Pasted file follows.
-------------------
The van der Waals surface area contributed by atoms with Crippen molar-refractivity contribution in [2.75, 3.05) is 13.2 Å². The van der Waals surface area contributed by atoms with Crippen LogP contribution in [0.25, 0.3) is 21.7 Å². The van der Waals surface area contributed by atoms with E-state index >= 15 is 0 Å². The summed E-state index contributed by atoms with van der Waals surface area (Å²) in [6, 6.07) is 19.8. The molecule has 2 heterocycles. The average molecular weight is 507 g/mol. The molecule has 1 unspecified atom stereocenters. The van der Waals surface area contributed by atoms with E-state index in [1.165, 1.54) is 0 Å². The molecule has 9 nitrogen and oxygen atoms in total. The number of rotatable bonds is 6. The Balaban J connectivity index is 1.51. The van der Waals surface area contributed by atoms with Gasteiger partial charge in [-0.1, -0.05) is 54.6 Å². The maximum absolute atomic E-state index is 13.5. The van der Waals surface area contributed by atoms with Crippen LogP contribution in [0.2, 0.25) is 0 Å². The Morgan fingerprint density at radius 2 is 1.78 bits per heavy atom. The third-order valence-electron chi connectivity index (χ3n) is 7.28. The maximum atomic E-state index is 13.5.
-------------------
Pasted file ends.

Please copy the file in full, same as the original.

The van der Waals surface area contributed by atoms with Crippen molar-refractivity contribution in [2.75, 3.05) is 13.2 Å². The van der Waals surface area contributed by atoms with Crippen LogP contribution in [0.25, 0.3) is 21.7 Å². The van der Waals surface area contributed by atoms with E-state index >= 15 is 0 Å². The summed E-state index contributed by atoms with van der Waals surface area (Å²) in [6, 6.07) is 19.8. The molecule has 2 heterocycles. The average molecular weight is 507 g/mol. The molecule has 1 unspecified atom stereocenters. The van der Waals surface area contributed by atoms with E-state index in [1.165, 1.54) is 0 Å². The molecule has 9 nitrogen and oxygen atoms in total. The number of rotatable bonds is 6. The Balaban J connectivity index is 1.51. The van der Waals surface area contributed by atoms with Gasteiger partial charge in [-0.1, -0.05) is 54.6 Å². The maximum absolute atomic E-state index is 13.5. The van der Waals surface area contributed by atoms with Crippen LogP contribution in [0.2, 0.25) is 0 Å². The Morgan fingerprint density at radius 2 is 1.78 bits per heavy atom. The third-order valence-electron chi connectivity index (χ3n) is 7.28. The maximum atomic E-state index is 13.5.